distinctions. if we want we can start stealing resources from this sorting thing the machine adjusts uh… uh… eventually its sorting
performance starts to degrade uh… but now we’ve got all of the space
over here there’s still events happening here okay. so that’s it this is obviously a different way to
compute than the way that we’ve gotten used to it but in a way it’s a lot more like how society
computes all of the stuff that we do in the world
tolerates these little errors the idea is that each computing element instead of assuming that everything else
is absolutely perfect should assume that everything else is
trying but might not be
perfect so computational elements that give a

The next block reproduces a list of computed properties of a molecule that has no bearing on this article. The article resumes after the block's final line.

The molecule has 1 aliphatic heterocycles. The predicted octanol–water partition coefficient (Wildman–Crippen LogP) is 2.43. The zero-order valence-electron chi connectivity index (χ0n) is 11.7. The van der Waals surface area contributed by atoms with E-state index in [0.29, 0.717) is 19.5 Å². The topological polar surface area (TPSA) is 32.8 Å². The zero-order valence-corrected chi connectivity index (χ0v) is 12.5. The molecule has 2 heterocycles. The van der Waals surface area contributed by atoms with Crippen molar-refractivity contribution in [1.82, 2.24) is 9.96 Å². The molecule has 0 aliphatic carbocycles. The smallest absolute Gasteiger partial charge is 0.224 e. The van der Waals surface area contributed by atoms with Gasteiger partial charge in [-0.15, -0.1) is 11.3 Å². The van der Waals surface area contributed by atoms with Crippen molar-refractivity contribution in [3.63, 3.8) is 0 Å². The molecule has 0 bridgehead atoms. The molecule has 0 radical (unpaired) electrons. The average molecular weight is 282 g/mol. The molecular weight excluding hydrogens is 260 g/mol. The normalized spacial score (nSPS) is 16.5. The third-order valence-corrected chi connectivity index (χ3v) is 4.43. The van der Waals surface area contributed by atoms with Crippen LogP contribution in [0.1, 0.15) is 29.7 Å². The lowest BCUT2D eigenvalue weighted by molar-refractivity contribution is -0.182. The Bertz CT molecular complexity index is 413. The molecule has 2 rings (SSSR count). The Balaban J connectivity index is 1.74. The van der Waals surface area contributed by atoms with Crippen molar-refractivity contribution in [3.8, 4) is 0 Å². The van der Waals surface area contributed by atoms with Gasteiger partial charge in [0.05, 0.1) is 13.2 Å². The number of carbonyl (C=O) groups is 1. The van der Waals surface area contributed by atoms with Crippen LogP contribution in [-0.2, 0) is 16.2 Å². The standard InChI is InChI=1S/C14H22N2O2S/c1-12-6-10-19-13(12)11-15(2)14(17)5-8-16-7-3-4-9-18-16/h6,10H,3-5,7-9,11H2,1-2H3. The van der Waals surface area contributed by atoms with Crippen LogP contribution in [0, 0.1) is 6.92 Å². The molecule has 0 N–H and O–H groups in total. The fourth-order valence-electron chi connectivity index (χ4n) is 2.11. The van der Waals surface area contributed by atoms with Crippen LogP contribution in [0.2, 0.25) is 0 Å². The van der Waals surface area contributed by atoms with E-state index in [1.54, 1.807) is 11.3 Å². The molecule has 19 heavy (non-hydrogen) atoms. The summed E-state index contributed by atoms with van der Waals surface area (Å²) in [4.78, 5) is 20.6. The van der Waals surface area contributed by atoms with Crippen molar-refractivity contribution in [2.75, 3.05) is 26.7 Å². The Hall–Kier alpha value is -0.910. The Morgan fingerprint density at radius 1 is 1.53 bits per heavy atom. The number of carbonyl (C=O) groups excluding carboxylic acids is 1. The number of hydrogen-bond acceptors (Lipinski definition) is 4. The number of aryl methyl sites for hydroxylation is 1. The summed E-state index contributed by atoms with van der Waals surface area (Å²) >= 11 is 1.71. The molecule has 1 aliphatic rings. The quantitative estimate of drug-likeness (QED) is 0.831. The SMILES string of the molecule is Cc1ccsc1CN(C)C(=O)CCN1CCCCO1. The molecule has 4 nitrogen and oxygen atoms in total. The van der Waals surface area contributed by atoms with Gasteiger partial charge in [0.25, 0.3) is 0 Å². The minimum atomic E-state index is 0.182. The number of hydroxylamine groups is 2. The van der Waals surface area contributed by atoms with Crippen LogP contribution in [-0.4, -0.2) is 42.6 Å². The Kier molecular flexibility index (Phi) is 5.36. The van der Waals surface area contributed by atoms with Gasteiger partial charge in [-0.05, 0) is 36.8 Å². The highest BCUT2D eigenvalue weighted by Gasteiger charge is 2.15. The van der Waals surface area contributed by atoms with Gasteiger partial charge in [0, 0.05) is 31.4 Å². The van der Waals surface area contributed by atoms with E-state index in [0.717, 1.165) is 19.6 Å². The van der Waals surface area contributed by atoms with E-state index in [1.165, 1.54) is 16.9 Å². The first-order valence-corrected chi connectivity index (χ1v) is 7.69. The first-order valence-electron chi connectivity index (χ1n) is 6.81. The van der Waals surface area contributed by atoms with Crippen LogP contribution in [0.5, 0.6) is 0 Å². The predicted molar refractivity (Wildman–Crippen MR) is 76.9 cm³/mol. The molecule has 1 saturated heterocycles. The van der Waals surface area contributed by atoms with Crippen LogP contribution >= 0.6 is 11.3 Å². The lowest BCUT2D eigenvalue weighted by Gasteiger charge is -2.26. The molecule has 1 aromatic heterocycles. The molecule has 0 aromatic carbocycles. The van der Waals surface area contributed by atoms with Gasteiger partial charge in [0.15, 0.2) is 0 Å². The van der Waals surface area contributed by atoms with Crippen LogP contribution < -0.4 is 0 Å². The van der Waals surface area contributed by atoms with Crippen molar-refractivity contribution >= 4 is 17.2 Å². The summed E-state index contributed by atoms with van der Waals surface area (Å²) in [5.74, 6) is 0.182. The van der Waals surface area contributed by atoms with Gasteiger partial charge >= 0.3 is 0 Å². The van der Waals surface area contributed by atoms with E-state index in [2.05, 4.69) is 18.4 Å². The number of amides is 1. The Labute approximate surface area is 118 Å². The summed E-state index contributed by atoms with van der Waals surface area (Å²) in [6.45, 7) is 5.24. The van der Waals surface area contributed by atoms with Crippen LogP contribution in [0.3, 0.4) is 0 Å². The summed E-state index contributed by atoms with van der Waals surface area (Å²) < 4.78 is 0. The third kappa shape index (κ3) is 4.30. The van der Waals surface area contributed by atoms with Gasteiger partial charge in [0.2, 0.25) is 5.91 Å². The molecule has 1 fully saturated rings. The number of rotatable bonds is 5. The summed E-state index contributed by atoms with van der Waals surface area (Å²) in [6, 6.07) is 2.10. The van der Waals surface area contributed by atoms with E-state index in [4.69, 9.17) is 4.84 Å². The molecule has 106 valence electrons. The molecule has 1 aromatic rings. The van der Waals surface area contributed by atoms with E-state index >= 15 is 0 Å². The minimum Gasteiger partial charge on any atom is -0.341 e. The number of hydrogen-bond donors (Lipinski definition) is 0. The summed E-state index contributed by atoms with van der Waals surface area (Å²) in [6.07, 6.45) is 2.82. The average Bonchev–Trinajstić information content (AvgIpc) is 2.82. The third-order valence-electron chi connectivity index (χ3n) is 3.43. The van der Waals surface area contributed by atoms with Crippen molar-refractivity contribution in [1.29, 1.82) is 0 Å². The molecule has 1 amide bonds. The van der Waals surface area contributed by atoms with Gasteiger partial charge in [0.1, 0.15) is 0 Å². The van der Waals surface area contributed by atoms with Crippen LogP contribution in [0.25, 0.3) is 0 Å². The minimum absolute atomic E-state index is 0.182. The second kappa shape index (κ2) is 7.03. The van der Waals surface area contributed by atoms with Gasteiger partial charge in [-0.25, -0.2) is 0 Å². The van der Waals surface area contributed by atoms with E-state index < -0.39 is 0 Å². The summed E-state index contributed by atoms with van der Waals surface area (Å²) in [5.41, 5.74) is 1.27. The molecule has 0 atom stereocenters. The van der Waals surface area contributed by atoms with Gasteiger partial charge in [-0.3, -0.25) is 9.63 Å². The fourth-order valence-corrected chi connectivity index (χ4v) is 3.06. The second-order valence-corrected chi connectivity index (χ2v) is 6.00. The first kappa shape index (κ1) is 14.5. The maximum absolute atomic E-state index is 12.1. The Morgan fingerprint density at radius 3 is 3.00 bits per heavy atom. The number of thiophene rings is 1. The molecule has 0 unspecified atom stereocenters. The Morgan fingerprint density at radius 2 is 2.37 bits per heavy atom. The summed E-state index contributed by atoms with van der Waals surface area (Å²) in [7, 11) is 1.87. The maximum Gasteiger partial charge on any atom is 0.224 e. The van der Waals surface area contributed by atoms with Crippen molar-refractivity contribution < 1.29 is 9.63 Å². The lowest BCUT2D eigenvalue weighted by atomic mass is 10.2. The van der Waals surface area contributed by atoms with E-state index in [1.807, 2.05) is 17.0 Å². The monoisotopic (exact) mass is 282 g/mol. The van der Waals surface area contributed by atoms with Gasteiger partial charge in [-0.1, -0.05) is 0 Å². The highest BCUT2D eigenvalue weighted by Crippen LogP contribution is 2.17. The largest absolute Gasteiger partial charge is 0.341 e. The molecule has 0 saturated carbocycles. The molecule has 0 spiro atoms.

little better than they get like the sorter doesn’t try to get the correct answer, it
just tries to give a little better than it gets thanks for watching

4 Comments

  • Roger Keulen

    Hi, Dave. I'm also trying to create a new computer. I want to tackle the problem of having a central controle unit. So yes, also mine computer you can turn on while it's not finished.

    I gone watch you movie now.. Good luck !

  • Alfonso F R

    A small and humble gift, sir: https://twitter.com/alfonsofr/status/541255872878755840 
    Source code in Mathematica: <code>
    Plot3D[-10Exp[-0.2√(0.25(x^2+y^2))]-Exp[0.25(Cos[4πx]+Cos[4πy])]+10+Exp[1],{x,-100,100},{y,-100,100},Filling→Bottom,ImageSize→640,PlotRange→Full,MeshFunctions→{#3&},ColorFunction→ColorData["SolarColors"],Mesh→Automatic,MeshFunctions→Automatic,PlotPoints→50]
    </code>

  • Dan McNeill

    This is great. Might I suggest that you make a simpler "static" version — no "res" and the sorting demons stay in one place for educational purposes. It would be a kind of "filter" sort — really just a parallel bubble sort.